A Mind of Winter

I woke thinking of that children's poem,  "Who has seen the wind, neither you nor I," since it's wrong, and I can see the wind and have been able to for about a week, although this morning's snow especially, filled in the breezy spaces on a walk across the Siberian plain that used to be my backyard.

 I was feeling pretty smug about wrapping all up and walking with Pearl, like I'd win an Arctic Woman Medal, but then we ran into my neighbor with her Lab Dolly, and another girl from town walking her bulldog, Samson. Of course we were all smiles about the weather and being out about in it. (At least I think so, under all the scarves and face masks).  Pearl stole Dolly's Frisbee (well, Dolly let her borrow it, as they were closer to home and heading in when we saw them.) So the wind and I tossed the orange disc all the way back down the beach, with Pearl in happy pursuit.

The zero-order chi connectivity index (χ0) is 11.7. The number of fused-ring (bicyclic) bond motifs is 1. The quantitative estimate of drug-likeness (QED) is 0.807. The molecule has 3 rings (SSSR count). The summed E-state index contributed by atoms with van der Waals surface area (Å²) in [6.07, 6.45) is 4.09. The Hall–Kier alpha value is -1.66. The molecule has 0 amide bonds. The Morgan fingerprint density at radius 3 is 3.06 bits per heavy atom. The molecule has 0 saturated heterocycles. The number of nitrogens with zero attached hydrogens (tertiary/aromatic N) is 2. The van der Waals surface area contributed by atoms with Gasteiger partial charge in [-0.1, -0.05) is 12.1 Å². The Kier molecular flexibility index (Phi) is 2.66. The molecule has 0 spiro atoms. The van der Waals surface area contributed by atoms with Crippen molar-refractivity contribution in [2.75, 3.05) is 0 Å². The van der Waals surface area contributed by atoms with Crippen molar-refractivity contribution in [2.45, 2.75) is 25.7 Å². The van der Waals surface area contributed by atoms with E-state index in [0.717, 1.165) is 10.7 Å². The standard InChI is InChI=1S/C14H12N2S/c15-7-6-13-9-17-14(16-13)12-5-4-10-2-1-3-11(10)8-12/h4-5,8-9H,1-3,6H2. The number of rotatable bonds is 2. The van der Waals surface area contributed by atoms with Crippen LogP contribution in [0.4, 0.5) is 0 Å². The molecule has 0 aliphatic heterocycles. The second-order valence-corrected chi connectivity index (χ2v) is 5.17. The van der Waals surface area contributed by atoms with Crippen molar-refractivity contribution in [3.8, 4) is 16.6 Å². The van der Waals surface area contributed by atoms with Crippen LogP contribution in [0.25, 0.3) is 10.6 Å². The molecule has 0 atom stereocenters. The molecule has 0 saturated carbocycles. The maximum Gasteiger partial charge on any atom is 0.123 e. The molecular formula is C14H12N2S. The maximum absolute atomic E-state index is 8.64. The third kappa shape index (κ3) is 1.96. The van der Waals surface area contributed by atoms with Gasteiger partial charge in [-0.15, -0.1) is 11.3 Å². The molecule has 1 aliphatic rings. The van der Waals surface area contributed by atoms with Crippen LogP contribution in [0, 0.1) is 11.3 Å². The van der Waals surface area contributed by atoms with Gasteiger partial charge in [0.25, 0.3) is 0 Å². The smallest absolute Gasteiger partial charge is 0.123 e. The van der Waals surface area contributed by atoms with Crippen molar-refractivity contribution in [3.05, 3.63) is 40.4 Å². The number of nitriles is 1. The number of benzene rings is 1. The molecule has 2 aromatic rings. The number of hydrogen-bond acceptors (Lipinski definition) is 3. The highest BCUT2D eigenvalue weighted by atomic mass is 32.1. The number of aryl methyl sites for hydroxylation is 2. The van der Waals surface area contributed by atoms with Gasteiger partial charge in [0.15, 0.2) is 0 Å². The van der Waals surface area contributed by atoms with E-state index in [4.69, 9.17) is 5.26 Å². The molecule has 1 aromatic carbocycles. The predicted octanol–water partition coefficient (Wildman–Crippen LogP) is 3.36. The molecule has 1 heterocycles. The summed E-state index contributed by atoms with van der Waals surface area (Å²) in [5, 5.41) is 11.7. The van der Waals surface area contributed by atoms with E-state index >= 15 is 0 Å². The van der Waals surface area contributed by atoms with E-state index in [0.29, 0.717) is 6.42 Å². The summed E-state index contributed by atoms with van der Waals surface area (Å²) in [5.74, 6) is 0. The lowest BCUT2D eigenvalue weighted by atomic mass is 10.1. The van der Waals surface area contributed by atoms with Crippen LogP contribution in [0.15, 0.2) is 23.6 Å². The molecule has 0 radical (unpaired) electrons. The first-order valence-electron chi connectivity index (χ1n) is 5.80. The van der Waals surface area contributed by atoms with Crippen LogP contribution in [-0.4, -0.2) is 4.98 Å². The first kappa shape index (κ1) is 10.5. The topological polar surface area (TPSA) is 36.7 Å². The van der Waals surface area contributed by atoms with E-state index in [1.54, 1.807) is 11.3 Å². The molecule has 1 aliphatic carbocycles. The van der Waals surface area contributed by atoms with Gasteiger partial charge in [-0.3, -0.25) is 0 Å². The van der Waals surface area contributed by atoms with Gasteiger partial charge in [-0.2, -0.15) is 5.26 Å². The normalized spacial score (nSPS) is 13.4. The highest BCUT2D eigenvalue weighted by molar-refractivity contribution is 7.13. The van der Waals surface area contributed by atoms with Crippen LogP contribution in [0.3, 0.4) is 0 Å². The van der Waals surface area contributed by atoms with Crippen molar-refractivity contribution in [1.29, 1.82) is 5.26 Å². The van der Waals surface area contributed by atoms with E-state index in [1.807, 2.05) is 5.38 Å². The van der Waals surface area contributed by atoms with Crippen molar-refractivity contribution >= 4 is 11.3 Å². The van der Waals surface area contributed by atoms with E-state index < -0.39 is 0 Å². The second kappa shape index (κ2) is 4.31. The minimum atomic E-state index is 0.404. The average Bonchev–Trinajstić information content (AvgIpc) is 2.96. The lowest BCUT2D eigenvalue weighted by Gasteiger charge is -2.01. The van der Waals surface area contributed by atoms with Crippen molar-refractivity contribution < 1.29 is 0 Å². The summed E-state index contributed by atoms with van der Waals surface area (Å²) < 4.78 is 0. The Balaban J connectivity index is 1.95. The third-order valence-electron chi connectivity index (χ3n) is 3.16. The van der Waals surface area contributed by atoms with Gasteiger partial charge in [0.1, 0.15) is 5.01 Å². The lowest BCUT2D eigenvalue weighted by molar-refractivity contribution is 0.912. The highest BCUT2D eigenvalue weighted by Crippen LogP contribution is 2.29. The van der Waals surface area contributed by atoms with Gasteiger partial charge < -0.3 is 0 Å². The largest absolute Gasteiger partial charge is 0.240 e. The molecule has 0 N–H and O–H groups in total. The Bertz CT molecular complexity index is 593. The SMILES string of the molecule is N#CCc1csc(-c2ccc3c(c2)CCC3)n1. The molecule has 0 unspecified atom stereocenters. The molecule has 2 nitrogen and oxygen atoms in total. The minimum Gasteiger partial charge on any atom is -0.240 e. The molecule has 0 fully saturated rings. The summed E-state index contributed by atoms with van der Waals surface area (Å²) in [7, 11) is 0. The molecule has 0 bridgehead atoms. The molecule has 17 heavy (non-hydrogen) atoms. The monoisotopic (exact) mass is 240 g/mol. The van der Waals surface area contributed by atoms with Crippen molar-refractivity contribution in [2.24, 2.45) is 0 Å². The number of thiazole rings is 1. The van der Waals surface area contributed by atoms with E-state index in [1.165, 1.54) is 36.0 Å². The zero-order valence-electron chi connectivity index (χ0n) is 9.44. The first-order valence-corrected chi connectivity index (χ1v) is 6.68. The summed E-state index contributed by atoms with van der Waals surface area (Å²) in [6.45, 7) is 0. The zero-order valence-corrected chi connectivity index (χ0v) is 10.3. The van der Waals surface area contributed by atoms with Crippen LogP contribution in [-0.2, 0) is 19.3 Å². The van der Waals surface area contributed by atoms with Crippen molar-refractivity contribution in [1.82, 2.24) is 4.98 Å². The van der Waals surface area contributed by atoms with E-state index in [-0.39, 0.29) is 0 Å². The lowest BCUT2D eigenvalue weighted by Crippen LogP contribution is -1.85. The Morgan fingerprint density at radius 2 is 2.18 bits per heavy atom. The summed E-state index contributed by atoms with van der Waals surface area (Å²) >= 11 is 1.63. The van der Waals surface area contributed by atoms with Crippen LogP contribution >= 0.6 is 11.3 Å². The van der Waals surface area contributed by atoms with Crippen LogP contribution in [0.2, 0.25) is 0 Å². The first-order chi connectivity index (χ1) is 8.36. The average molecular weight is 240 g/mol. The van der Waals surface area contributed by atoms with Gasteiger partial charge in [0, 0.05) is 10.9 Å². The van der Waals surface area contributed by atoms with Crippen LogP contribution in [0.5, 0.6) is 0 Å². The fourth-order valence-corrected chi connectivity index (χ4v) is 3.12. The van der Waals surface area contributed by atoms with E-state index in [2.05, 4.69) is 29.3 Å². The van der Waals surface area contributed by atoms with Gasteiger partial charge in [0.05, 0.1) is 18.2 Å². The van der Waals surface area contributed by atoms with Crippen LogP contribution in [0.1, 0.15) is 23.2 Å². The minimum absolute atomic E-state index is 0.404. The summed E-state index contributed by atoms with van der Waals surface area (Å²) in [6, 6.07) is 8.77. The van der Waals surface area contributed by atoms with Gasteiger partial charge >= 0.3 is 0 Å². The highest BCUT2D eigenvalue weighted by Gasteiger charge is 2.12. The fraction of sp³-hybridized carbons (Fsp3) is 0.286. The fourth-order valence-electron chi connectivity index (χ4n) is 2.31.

The thing is, when the house shook from the wind, and the rumble of the snow plow signaled it was morning in the deep December darkness of my bedroom, I was a tad grumpy about the storm-force winds and bitter cold (9 degrees) that just won't quit.  But my dog Pearl likes this weather as well as any other kind, maybe more, because there are so many tumbling sticks and snowballs, and that Frisbee to chase-- so when we came back in from our walk, and the visits with other hale and hardy dogs and their people, I thought of another poem, the one by Wallace Stevens, which begins, "One must have a mind of winter..." and then continues, "not to think of any misery in the sound of the wind..." This morning I crossed that frozen creek from misery to joy about a mile down the beach. This much I do know: living happily in Alaska requires a mind of winter,  and there's nothing like a  dog to remind you of that.

 

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